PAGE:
No chance to relax, to complete the men’s wardrobe we need breeches!
Again, this blog post is just an addition to complete the instructions for my sewing pattern with more pictures.
(1) Let´s start with cutting the fabric! Don´t be afraid of the weird looking pattern with no inseam and the legs pointing outward. If wanted add the inseam, the line is marked on the pattern, but don´t try to straighten the legs, they give the width needed for a comfortable fit. Compared to Georgian breeches, the volume at the buttocks is significantly reduced, but still more than most of us are used to from modern pants. The pattern is based on an extant sewing pattern from 1796.
(2) The placket and underfall – the longest and most compliceted step in sewing the breeches:
After thread tracing my lines, I decided to make mithered corners at the point of the placket, in hindsight it would have been better to notch the seam allowances as described in the instructions to reduce bulk at the point. The breeches are made of an absoluteley non fraying wool flanel.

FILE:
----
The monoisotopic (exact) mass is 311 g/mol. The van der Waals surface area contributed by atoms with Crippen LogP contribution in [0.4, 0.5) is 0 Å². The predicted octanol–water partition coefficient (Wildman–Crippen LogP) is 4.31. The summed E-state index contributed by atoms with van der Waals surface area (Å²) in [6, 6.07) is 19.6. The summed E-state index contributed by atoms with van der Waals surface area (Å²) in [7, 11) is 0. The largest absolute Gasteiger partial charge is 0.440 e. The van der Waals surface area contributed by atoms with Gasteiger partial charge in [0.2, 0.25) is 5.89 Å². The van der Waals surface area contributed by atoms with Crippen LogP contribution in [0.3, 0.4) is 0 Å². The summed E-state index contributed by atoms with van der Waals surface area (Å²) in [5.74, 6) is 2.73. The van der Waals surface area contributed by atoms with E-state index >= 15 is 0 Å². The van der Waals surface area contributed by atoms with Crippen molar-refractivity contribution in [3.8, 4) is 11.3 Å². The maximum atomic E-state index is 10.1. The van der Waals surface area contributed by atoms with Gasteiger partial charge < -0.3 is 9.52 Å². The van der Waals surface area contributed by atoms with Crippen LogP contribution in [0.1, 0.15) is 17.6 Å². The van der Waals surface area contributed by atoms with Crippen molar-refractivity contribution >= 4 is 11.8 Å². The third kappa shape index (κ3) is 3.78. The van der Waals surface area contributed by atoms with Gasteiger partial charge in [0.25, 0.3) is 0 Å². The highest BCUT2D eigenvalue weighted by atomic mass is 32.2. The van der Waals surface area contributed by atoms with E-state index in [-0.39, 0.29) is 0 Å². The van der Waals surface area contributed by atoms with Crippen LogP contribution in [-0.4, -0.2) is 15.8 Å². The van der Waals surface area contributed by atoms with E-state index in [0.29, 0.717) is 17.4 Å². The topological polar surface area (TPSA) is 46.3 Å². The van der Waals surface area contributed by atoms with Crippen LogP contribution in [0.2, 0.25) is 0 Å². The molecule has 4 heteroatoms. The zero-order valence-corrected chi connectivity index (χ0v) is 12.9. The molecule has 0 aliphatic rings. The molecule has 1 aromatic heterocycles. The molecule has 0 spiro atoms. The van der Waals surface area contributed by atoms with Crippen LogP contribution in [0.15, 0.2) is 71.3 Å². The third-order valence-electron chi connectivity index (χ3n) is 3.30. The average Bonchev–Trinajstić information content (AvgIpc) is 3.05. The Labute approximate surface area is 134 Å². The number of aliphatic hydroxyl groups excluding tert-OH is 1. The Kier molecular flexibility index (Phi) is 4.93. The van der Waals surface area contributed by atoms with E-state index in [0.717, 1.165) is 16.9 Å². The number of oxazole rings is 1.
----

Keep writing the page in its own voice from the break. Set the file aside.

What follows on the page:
It´s better to prepare and line the underfall before cutting open the vent, to avoid strain at the cut corners.
Time to slash open the vent and notch the seam allowances to reduce bulk (if not done before).
Press open the seam allowances along the stitching line of the placket, press the seam allowances towards the side along the stitching line of the underfall. Turn in the facing of the front placket:
Sewing the underfall lining in the ditch of the seam from the right side and neatening the seam allowances on the wrong side:
How to prepare the top edge of the fall front and the placket with notched seam allowances to reduce bulk:
Sew down (topstitch) along the side edge of the placket until reaching the mark. Place the point on top of the breeches and stitch down through all layers:
(3) The side pocket flap: